Eleven year-old Marley Dias loves reading, yet she found that most of the books she read at school focused on white boys or dogs (or both) as the main character. At home, Marley has a library of books with diverse characters, but she was frustrated by the fact that the reading selections being chosen for school were limited in their range and often didn’t feature relatable characters. So this enterprising now-sixth-grader came up with a plan: collect and give out 1,000 books that feature African-American girls as an important character. What happened next in her #1000BlackGirlBooks campaign far surpassed her expectations.
Through social media and online exposure, Marley has now received donations of over 4,000 books, and she will continue to collect and distribute books. Her next goal includes getting school boards to assign books with diverse characters for classroom reading. While Marley’s efforts are impressive for someone of such a young age, she has tapped into an issue that spans far beyond what is being read at her own school. Less than 10% of books that were published in 2015 had an African-American leading character. The statistics were much lower for Latinos, Asian Americans, and First Nations peoples, and this information has sparked a national conversation on the need for diversity in books and has launched efforts such as #colormyshelf to share a range of literary options for kids.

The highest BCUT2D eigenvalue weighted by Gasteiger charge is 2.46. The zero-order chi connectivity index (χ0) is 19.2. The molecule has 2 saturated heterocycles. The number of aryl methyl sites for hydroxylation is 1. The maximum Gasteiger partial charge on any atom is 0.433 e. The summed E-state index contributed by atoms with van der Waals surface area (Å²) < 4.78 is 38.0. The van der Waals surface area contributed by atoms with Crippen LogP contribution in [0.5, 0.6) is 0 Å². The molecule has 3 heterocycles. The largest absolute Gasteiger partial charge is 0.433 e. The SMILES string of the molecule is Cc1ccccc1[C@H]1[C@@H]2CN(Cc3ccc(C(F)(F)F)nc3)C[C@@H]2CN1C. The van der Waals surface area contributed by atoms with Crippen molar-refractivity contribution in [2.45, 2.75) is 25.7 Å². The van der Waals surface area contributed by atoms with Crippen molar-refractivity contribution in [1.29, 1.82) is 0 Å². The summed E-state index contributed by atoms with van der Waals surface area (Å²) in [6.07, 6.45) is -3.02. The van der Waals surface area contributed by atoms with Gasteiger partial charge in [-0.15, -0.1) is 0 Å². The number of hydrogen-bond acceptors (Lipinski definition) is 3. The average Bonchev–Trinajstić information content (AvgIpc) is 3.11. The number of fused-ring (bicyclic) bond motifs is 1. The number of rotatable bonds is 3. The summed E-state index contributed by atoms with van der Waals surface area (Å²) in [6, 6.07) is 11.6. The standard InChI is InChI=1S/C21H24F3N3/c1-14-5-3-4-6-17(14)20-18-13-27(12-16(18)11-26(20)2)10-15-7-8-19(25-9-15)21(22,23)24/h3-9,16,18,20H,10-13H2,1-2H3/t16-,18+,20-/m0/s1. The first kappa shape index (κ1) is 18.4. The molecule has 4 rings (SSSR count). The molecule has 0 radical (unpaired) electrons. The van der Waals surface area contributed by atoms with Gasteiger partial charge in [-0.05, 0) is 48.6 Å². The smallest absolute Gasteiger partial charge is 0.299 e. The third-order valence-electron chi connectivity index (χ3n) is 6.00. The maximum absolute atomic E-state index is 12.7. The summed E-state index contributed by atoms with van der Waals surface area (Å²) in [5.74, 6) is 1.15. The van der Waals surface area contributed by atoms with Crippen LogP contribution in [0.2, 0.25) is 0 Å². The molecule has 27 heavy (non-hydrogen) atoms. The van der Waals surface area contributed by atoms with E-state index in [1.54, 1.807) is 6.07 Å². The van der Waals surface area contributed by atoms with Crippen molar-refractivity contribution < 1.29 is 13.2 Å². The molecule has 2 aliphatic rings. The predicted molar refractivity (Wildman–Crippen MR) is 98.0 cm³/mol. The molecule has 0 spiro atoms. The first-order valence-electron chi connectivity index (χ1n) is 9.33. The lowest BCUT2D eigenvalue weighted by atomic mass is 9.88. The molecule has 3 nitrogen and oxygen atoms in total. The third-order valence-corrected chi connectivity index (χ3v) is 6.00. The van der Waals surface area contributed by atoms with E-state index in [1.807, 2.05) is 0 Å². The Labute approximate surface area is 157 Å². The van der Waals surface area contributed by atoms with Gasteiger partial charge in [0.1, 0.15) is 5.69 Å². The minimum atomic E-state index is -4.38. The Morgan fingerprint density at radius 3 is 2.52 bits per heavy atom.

As the white mother of an African-American preschooler, I can honestly say that I had not given nearly enough thought to this issue… until it became time to choose books for my own daughter. There are great online recommendations available, but I was surprised by how few books with main characters of color I could find in my own very diverse city’s bookstores. Considering the diversity of the country in which we live, we should expect and request a much more varied and inclusive selection of books for our children to read. Reading and learning to read is an eye-opening experience for children. Books help expose us to different cultures and traditions, they help us understand our own backgrounds and histories better, and they create worlds both real and imagined for us to take temporary residence. Having accessible and relatable characters available for ALL kids is necessary in order to cultivate a love of literacy. Check out Marley’s list of recommendations here and ask your local bookseller for more options for identifiable characters for all children.